I’m now wondering, though, whether the 2009 results would be the same on 19c.

          Regards,
          Jonathan Lewis

          Comment by Jonathan Lewis — April 6, 2020 @ 4:01 pm BST Apr 6,2020

        • Hi Jonathan,

          I did a small test on my local 19.3.0.0 (or 19.0.0.0.0, I’m already lost in their versioning :)) with automatic workarea size policy. Results happened to be exactly the same, that you have got in 2009.
          To get a reversed or ordered dataset though, I had to create the table in an MSSM tablespace, since ASSM still shuffles things around quite a bit even when you get the rows from an explicitly ordered cursor.
          Here is the output:
          –Randomised

          ---- Sort Statistics ------------------------------
          Input records                             1048576
          Output records                            139
          Total number of comparisons performed     1049052
            Comparisons performed by in-memory sort 1049052
          Total amount of memory used (in KB)       2
          Uses version 1 sort
          ---- End of Sort Statistics -----------------------
          

          –Reversed

          ---- Sort Statistics ------------------------------
          Input records                             1048576
          Output records                            1048576
          Total number of comparisons performed     5242856
            Comparisons performed by in-memory sort 5242856
          Total amount of memory used (in KB)       2
          Uses version 1 sort
          ---- End of Sort Statistics -----------------------
          

          –Ordered

          ---- Sort Statistics ------------------------------
          Input records                             1048576
          Output records                            10
          Total number of comparisons performed     1048575
            Comparisons performed by in-memory sort 1048575
          Total amount of memory used (in KB)       2
          Uses version 1 sort
          ---- End of Sort Statistics -----------------------
          

          Table T1 was created with this script:

          drop table t1 purge;
          
          create table t1 
            (sortcode char(6),
            padding varchar2(500));
          
          insert into t1  
          select 
            dbms_random.string('U', 6),
            lpad('x', 500, '*')
          from dual
          connect by level &lt;= 1048576;
          
          commit;
          

          Then I used ordered CTAS to create T2 in a MSSM tablespace.

          PS: Out of interest I also tried to deliberately reverse the data in ASSM, but still we get way better picture than the worst case:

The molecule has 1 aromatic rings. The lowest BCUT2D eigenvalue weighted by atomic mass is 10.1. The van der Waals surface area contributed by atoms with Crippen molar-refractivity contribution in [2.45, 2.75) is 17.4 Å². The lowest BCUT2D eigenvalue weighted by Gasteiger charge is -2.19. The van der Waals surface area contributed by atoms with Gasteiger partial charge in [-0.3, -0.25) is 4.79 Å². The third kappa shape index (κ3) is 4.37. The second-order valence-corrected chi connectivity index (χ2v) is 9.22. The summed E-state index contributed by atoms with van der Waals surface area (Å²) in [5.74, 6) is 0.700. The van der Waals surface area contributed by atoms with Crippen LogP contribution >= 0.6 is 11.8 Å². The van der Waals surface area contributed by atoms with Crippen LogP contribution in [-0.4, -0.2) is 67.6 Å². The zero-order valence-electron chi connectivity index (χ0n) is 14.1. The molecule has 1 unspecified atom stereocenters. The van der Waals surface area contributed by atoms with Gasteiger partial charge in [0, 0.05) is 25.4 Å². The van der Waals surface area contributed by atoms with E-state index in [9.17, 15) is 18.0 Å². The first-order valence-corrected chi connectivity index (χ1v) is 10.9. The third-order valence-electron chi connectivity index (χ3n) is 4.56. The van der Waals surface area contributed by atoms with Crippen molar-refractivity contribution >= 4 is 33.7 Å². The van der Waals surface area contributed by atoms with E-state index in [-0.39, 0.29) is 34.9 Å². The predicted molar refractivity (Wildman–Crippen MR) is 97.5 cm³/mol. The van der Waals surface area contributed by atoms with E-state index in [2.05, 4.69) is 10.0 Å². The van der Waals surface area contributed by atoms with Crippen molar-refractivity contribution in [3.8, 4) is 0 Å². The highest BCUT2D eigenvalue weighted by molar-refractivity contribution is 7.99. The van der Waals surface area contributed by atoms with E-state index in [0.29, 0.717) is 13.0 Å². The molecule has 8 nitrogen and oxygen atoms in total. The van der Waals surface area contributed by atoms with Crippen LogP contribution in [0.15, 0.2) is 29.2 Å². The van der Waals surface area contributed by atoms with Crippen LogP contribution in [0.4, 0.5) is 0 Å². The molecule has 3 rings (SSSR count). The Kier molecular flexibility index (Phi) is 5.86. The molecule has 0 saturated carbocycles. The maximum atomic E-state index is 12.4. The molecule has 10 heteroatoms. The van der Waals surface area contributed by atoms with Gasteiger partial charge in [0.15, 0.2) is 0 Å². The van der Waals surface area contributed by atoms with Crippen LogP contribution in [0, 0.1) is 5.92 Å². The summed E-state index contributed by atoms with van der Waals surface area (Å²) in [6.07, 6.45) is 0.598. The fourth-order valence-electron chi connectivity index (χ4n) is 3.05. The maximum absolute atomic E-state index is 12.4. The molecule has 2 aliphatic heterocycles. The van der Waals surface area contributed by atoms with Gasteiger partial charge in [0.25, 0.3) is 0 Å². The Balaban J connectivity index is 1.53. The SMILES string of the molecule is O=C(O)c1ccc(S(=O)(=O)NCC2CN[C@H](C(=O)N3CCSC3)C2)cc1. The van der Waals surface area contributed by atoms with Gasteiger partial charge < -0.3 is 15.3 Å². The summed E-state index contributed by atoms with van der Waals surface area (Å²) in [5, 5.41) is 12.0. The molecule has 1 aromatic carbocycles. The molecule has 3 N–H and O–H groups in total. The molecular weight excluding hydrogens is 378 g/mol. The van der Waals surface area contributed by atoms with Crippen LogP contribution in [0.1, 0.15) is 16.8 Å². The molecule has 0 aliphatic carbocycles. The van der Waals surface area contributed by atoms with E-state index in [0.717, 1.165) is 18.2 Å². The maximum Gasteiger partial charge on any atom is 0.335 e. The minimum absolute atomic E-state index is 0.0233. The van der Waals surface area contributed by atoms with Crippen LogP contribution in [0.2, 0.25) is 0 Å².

–Partially reversed (ASSM)

          ---- Sort Statistics ------------------------------
          Input records                             1048576
          Output records                            19170
          Total number of comparisons performed     1125232
            Comparisons performed by in-memory sort 1125232
          Total amount of memory used (in KB)       2
          Uses version 1 sort
          ---- End of Sort Statistics -----------------------
          

          What leads me to idea, that ASSM is generally a very good thing :)

          Thank you,
          Viacheslav

          Comment by Viacheslav Andzhich — April 10, 2020 @ 12:46 pm BST Apr 10,2020

        • I’m not quite sure though why it still reports Total amount of memory used (in KB) 2 for the reversed set. That doesn’t seem right for a tree with 2^20 elements

          Comment by Viacheslav Andzhich — April 10, 2020 @ 12:54 pm BST Apr 10,2020

        • Viacheslav,

          Thanks for doing the tests.

          It’s possible that if you did a “create table as select” in ASSM you wouldn’t need to switch to MSSM to get a fully reversed set.

          I think the 2KB is probably a bug fix – the saved tree only has to hold 10 leaf entries, and 2KB should be enough for that. I’ve always thought that the original large memory for the reversed tree was a mistake similar to the effect that used to exist in 9i and allowed me to reach the limiting height of a B-tree index with just 24 rows in a table: http://www.jlcomp.demon.co.uk/22_how_high.doc

          Regards
          Jonathan Lewis

          Comment by Jonathan Lewis — April 12, 2020 @ 11:23 am BST Apr 12,2020

        • Hi Jonathan,

          Thank you for the remarks. You’re absolutely right: CTAS with Order By gets data sorted in ASSM. I guess, I tried regular insert in ASSM, that always shuffled data for me, and then I switched both from insert to CTAS and from ASSM to MSSM, overlooking CTAS in ASSM. Another proof that one should change only one variable at a time )
          Also, thank you for explaining the memory issue. I totally forgot that for stopkey queries we try to keep no more than requested number of records in the tree, and took the 10g results for granted. I assume, 2kB is indeed more than enough to hold 10 nodes.

          Thank you,
          Viacheslav

          Comment by Viacheslav Andzhich — April 13, 2020 @ 1:38 pm BST Apr 13,2020